Police in northern Quang Tri Province have arrested a self-proclaimed telepath for allegedly swindling others by falsifying findings of remains of Vietnamese revolutionarysoldiers who died during the Vietnam War to pocket US$350,000.
The “telepath”, Nguyen Thanh Thuy, 54, and his wife, Man Thi Duyen, 51, were seized at home in Cho Town, Bac Ninh Province on Monday on charges of “swindling to appropriate assets,” pursuant to Article 139 of the Penal Code, police said.
The couple will be detained for four months during investigation of their acts of forging remains, relics, and burial sites to appropriate VND7.5 billion ($354,000) from the Vietnam Bank for Social Policies.
Police also searched their house and their Toyota Land Cruiser Prado car, finding handcuffs, an electric baton, a long knife, a flick knife, and a dagger.
After arresting the couple, the police escorted them to Quang Tri the same day.
In 1996, Thuy and Duyen were arrested by Bac Ninh police and tried on charges of swindling, appropriating assets, and storing weapons illegally. After serving sentences, they were released. Thuy has since claimed to have extrasensory perceptions that aid him in the discovery of dead soldiers’ remains.
According to the case file, in January 2013, the Vietnam Bank for Social Policies set up a fund for the search of fallen soldiers’ remains, and the work has since been carried out by the bank’s trade union and “telepath” Thuy.
The first search for remains was carried out by a search team on January 28, 2013, in Xa Cam 1 hamlet, Hung Chien Ward, Binh Long District, Binh Phuoc Province. The team discovered 15 sets of remains and confirmed they were of Vietnamese soldiers who died in the Vietnam War.
However, the provincial Military Command did not agreed to the affirmation, since the “remains” did not appear to be human bones and there was a suspicious amount of cement and sand found inside them.
Nonetheless, two other searches were continued in the Central Highlands province of Dak Lak and a fourth search took place on July 25, 2013 in Quang Tri.
That day, a search team including staff members of Vietnam Bank for Social Policies and Thuy, arrived in Lam Xuan hamlet, Gio Mai, Gio Linh District to conduct a search, which was also witnessed by the representatives of the Military Commands of the province and district, and the provincial Department of labor, War Invalids and Social Affairs.
After performing a necromancy ritual for 30 minutes, Thuy plunged three sticks of incense into three points on the ground, marking them as areas containing soldiers’ remains.
An excavation was carried out at one of these three locations. After digging about 70 cm underground, workers were surprised to find many cajuput leaves that were still fresh. They continued to dig 30 cm deeper and found remains that were covered with a layer of yellowish brown soil, which was completely different from the color of the surrounding soil.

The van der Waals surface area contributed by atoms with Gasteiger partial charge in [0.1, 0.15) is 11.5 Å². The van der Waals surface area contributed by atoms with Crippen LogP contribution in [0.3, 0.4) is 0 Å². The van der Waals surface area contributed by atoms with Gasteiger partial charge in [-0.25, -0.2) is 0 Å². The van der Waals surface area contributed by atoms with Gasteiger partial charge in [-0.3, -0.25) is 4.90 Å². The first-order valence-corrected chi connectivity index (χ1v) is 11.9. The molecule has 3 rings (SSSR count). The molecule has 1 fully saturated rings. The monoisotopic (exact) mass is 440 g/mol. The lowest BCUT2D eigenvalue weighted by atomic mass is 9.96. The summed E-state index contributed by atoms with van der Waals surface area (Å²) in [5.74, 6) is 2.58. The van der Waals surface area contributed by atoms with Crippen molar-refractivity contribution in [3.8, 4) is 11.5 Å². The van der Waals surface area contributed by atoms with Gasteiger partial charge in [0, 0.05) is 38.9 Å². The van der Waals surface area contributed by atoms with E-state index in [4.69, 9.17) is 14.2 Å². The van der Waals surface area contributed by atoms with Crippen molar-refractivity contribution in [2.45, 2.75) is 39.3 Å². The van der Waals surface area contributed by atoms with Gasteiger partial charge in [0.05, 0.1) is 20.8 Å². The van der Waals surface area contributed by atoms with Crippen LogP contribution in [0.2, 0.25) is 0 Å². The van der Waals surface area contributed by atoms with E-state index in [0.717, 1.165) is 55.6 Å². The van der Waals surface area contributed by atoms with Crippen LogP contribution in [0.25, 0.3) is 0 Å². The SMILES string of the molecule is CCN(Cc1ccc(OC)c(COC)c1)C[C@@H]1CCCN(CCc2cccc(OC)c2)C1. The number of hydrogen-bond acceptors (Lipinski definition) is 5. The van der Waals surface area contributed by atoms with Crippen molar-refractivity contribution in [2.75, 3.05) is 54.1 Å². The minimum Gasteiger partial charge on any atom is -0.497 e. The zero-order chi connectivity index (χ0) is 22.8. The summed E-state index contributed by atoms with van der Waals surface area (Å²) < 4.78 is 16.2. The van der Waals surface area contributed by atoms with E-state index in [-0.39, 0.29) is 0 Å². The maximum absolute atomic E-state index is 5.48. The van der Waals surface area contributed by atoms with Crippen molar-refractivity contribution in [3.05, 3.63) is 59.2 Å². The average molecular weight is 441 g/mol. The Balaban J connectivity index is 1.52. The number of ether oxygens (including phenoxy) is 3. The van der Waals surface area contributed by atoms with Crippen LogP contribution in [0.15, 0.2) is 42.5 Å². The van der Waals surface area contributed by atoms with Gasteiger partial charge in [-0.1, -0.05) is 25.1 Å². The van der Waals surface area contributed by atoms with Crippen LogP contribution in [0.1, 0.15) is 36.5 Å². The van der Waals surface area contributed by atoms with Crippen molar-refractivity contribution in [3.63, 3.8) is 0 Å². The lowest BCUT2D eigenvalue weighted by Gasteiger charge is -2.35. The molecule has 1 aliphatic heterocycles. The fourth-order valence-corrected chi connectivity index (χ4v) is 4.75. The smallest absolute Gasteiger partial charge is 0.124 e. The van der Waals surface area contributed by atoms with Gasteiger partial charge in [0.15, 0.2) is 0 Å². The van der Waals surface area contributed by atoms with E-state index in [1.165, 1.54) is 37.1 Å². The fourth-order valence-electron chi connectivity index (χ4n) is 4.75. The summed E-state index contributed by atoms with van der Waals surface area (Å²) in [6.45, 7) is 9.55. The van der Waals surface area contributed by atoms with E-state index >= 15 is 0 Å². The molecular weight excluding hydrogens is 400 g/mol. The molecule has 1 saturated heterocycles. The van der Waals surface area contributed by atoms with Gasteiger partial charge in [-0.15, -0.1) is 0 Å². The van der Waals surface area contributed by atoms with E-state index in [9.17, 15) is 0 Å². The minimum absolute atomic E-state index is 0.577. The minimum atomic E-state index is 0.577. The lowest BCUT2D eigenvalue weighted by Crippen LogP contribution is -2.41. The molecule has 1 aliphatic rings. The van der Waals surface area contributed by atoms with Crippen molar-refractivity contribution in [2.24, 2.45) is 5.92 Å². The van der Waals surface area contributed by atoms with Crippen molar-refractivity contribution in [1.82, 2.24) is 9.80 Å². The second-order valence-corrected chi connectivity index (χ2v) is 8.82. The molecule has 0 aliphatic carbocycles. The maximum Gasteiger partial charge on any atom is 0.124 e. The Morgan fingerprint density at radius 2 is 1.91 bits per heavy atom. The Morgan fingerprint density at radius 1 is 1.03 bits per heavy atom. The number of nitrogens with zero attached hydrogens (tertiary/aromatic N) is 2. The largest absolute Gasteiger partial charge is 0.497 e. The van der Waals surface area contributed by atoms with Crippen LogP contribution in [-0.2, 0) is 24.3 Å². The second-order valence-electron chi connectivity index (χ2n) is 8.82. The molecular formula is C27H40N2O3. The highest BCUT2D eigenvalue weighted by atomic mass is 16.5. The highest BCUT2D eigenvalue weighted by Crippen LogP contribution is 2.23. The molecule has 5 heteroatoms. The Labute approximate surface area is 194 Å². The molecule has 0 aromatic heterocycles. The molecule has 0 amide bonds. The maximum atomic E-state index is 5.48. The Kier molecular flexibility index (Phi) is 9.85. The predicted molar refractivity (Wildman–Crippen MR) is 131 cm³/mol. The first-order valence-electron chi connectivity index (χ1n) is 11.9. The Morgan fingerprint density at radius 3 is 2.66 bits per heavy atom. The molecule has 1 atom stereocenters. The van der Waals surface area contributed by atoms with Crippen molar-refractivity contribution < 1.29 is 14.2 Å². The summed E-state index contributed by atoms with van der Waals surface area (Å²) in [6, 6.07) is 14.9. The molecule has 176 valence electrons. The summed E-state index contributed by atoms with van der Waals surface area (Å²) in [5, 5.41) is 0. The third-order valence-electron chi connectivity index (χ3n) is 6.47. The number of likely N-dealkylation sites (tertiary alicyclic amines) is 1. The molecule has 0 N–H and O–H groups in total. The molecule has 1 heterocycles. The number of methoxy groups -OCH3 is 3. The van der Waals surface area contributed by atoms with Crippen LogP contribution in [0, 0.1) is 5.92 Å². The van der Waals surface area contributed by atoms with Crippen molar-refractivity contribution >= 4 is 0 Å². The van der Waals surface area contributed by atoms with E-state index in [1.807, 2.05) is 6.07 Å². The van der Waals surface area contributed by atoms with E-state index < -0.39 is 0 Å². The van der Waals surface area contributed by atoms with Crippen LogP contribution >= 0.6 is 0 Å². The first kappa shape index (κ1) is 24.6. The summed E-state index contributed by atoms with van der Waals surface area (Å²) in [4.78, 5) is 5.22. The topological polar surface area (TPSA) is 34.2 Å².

In another hole, three soldier’s water bottles were found. They were all rusted, each with a name carved on the front. One of the names was Ta Van Tin, of central Quang Binh Province.
All three sites found by Thuy were near cajuput trees that were grown 3-4 years ago.
The excavations ended late that night, with nine sets of remains found.
After witnessing the search, Colonel Tran Minh Thanh, political commissar of the provincial Military Command, refused to confirm the remains to be those of fallen Vietnamese soldiers.
In his excavation report, Thanh noted suspicious signs related to the remains and the burial sites. In response, the Command reviewed archives of fallen soldiers provided by the Defense Ministry and discovered that Tin died in a battle in Huong Hoa District and not in Gio Linh.
The search team requested that Colonel Thanh confirm the remains as those of fallen soldiers, but Thanh decisively refused.
However, during four searches conducted in the three provinces, the team claimed they had found and recovered more than 100 sets of soldiers’ remains.
For each “set of remains”, the above bank paid Thuy VND75 million ($3,530); the “telepath” thereby received a total of VND7.5 billion.
On August 1, a group of bank workers led by Duong Quyet Thang, general director of the bank, arrived in Quang Tri and had a meeting with the provincial Military Command and the Department of Labor, War Invalids and Social Affair, to persuade them that the discovered remains were indeed of fallen soldiers.
Thang introduced two people to provincial officials as those who had carved the names on the water bottles before burying them along with the bodies of the three soldiers during the war.
However, leaders of Quang Tri province did not accept their claims. They requested that all the remains be transferred to the Military Forensic Institute for DNA tests. They also ordered police to launch an investigation that later led to the arrest of Thuy and his wife.
The police are continuing to investigate the case.
Đăng ký: VietNam News